This post is the 1 / 1 post in Self-made Wheels Series.

I used to be a big fan of coredns: I use it on my laptop, in our team’s internal infrastructure and maintain the package for archlinuxcn. Until one day, I want to solve the DNS Pollution problem by coredns. But…

CoreDNS is not for DNS Pollution

It’s obvious that I’m not the only fan of coredns, there are mainly two solutions via coredns:

Why not generate corefile?

First of all, it’s ugly and not suitable for updates automatically. We have to generate the whole Corefile every time domain list updated and make it hard to apply custom updates. For example, I need to forward some internal domains to a DNS server in a VPN. I need to add them in corefile build scripts or build another system to build corefile.

Then, coredns forward except is not designed for large domains input. forward will read all zone in a slice, and check them one by one:

// Read all domains
func parseBlock(c *caddy.Controller, f *Forward) error {
   switch c.Val() {
   case "except":
      ignore := c.RemainingArgs()
      if len(ignore) == 0 {
         return c.ArgErr()
      }
      for i := 0; i < len(ignore); i++ {
         ignore[i] = plugin.Host(ignore[i]).Normalize()
      }
      f.ignored = ignore
    ...
}

// Check one by one
func (f *Forward) isAllowedDomain(name string) bool {
   if dns.Name(name) == dns.Name(f.from) {
      return true
   }

   for _, ignore := range f.ignored {
      if plugin.Name(ignore).Matches(name) {
         return false
      }
   }
   return true
}

We can use the builtin zone support for better performance:

. {
    log
    cache
    forward . 8.8.8.8
}

abc.com def.com {
    log
    cache
    forward . 114.114.114.114
}

But we still need to maintain a huge corefile.

Why not write a plugin?

So, why not write a plugin to read domains from a file and forward it to different upstreams? Yes, I tried, and I found coredns’s plugin system is a mess.

coredns is chain based, all dns query will be split via zones, so we can’t filter and forward them by domains. To handle all domains, we have to design a plugin under root:

. {
    filter xxxxx
}

Then, we need to design a config that matches something and forward to somewhere, maybe like the following:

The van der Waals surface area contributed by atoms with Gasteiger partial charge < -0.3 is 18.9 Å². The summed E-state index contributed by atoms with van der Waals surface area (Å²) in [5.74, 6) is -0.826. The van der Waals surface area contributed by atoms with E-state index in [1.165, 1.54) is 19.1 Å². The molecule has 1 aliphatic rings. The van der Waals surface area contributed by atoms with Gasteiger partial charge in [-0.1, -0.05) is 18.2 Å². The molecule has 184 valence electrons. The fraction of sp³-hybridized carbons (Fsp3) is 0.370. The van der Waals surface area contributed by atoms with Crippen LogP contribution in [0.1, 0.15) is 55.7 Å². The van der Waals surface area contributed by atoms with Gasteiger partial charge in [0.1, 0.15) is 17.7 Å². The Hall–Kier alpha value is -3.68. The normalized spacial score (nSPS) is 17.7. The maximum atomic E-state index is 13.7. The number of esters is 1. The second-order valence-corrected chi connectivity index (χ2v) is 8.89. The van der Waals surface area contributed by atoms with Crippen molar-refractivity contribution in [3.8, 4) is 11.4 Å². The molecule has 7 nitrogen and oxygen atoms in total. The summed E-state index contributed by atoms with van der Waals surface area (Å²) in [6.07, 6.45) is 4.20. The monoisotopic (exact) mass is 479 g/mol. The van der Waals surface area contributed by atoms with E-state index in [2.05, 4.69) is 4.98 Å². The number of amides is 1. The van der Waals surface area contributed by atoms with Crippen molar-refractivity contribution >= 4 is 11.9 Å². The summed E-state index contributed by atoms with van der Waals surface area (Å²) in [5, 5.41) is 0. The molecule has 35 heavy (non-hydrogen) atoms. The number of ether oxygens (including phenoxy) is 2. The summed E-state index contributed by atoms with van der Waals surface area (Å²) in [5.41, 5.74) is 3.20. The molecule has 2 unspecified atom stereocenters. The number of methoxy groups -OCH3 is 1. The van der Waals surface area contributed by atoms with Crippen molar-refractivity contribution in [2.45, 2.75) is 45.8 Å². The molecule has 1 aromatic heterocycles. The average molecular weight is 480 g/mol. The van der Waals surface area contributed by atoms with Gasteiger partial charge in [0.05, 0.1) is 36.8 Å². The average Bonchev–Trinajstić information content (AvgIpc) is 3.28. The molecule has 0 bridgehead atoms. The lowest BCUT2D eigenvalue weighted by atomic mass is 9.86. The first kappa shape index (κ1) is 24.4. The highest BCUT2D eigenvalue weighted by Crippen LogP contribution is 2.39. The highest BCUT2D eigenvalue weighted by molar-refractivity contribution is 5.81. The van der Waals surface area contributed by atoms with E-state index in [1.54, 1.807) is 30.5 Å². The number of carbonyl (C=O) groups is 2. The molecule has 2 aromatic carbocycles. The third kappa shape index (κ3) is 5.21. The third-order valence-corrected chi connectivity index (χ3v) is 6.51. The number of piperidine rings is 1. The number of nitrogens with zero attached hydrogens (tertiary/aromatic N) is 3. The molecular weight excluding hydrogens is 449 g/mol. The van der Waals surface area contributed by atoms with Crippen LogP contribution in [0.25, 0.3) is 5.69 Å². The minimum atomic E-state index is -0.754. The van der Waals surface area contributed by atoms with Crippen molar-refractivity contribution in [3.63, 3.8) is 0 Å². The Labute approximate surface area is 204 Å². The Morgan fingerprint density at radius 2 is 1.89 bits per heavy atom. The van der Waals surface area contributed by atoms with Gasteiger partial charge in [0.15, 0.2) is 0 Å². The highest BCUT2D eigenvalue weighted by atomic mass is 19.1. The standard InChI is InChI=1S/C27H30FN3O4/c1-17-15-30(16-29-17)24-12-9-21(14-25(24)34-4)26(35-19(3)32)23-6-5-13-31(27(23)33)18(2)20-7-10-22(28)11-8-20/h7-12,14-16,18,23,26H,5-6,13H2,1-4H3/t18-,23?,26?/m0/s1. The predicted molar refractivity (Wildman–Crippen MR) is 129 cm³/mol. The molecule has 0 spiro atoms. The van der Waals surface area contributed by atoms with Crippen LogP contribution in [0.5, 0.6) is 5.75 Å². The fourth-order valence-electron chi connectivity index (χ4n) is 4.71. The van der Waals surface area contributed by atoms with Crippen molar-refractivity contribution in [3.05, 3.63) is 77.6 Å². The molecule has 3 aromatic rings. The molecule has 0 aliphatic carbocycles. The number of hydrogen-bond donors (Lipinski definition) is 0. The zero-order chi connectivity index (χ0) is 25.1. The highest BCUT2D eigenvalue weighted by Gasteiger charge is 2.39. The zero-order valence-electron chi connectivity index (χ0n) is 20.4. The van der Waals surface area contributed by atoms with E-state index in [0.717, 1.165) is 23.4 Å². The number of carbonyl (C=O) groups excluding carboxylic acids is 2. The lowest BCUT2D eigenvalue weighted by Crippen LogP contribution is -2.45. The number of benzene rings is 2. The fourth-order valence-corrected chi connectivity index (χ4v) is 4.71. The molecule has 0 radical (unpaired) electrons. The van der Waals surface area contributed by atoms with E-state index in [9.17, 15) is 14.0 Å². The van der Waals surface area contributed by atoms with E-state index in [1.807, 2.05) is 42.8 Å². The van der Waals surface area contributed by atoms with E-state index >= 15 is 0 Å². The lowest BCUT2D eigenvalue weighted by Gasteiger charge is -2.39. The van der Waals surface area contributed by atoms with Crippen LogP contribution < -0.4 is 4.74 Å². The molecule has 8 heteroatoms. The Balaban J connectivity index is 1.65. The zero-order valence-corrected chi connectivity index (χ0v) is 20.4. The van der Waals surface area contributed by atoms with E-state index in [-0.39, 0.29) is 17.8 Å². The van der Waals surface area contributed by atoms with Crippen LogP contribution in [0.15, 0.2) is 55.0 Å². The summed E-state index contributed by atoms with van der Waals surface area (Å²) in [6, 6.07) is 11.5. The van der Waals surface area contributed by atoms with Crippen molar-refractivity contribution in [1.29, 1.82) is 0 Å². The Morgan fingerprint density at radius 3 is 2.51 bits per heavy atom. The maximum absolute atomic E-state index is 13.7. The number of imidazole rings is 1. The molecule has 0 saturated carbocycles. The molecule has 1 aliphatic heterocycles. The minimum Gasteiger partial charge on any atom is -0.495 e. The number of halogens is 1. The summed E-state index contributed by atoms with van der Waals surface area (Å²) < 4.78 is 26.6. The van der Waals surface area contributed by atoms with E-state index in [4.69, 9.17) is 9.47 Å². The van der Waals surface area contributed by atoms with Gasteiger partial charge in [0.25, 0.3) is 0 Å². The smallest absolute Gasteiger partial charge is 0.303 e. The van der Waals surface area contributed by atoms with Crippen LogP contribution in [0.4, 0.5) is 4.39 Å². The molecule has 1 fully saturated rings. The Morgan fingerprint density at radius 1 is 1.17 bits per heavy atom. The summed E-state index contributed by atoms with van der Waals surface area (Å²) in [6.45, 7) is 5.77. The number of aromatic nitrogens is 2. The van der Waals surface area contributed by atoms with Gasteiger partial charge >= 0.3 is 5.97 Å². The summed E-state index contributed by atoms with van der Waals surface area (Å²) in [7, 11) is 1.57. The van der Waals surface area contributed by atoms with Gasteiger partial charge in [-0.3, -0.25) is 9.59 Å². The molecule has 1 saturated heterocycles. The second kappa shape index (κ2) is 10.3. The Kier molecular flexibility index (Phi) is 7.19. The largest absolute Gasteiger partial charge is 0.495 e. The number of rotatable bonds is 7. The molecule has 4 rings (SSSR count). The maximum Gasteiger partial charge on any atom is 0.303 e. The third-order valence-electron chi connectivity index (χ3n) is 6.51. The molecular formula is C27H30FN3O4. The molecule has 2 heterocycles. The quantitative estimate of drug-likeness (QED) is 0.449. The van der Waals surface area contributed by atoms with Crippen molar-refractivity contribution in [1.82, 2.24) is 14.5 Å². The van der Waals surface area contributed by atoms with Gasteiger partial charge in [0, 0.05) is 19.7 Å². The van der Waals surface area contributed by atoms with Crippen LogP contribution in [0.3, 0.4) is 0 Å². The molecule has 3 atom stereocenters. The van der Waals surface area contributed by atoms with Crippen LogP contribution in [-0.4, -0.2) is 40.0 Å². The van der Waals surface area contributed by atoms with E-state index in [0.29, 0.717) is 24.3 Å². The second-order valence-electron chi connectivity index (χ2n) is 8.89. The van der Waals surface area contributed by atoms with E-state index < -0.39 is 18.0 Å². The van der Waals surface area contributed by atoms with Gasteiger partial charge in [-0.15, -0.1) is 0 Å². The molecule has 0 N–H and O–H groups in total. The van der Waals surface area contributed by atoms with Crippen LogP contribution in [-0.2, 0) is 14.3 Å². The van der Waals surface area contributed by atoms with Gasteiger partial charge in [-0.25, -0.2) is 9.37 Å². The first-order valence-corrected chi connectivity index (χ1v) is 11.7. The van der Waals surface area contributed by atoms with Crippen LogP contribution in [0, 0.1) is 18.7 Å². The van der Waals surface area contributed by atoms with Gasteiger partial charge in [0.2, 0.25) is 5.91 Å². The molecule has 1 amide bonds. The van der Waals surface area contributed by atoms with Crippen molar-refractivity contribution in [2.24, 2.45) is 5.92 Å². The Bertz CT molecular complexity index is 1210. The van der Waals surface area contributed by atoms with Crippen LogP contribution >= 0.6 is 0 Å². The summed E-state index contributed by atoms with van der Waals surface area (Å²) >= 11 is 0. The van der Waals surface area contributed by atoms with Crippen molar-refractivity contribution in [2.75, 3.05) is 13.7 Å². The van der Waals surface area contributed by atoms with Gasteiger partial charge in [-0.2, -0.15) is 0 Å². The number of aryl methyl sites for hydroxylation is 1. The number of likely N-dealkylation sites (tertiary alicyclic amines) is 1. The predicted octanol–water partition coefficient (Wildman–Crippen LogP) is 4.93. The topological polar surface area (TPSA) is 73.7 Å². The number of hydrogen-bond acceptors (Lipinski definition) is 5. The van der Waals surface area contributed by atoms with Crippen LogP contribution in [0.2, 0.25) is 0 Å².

. {
    filter {
        condition domain_in_file xxxxxxxxxx
        action forward xxxxxxx
    }
    filter {
        condition domain_not_in_file xxxxxxxxxx
        action forward xxxxxx
    }
}

Looks perfect for now, let’s implement it. Ooooops, we need forward here, why not use the builtin forward? Sorry, we can’t. Plugin in coredns doesn’t been designed for run standalone or embedded, we can’t call other plugins or pass the query to other plugins conveniently. As I described in RFC embeddable plugin, many plugins have to implement the same feature.

So, don’t dig deeper, let’s jump out of the chaos.

So, what am I need?

After talking so much, what am I need?

  • Forward DNS query to upstreams depends on conditions
  • Human-readable config
  • Simple deployment, no extra build needed
  • No so bad performance

Although there are other good DNS servers like overture and smartdns, let’s build a DNS server for ourselves.

Say Hi to AtomDNS!

With dns package support, write a DNS server by go is so simple that we can build one in a half-day: atomdns.

atomdns is built by three-part: upstream, match and rules. upstream means a set of DNS servers that dns been forwarded to. match is the match policy, and we support in_domain_list type for now. rules will specify when match policy matched, this query should be forwarded to which upstream.

atomdns’s config is powered by hcl2:

listen = "127.0.0.1:53"

upstream "oversea" {
  type = "dot"
  addr = "185.222.222.222:853"
  tls_server_name = "public-dns-a.dns.sb"
}

upstream "mainland" {
  type = "udp"
  addr = "114.114.114.114:53"
}

match "to_mainland" {
  type = "in_domain_list"
  # get this file from https://github.com/felixonmars/dnsmasq-china-list
  path = "/etc/atomdns/accelerated-domains.china.raw.txt"
}

rules = {
  to_mainland: "mainland",
  default: "oversea"
}

We have two upstream here, and one names oversea, the other names mainland. When to_mainland matched which is in the domain list we specify here, we will forward it to mainland.

atomdns[164688]: 2020/04/06 22:09:13 [{wx1.qq.com. 1 1}]
atomdns[164688]: 2020/04/06 22:09:13 rule to_mainland matched, served via mainland
atomdns[164688]: 2020/04/06 22:12:18 [{github.githubassets.com. 1 1}]
atomdns[164688]: 2020/04/06 22:12:18 no rules matched, served via oversea

Simple, but works.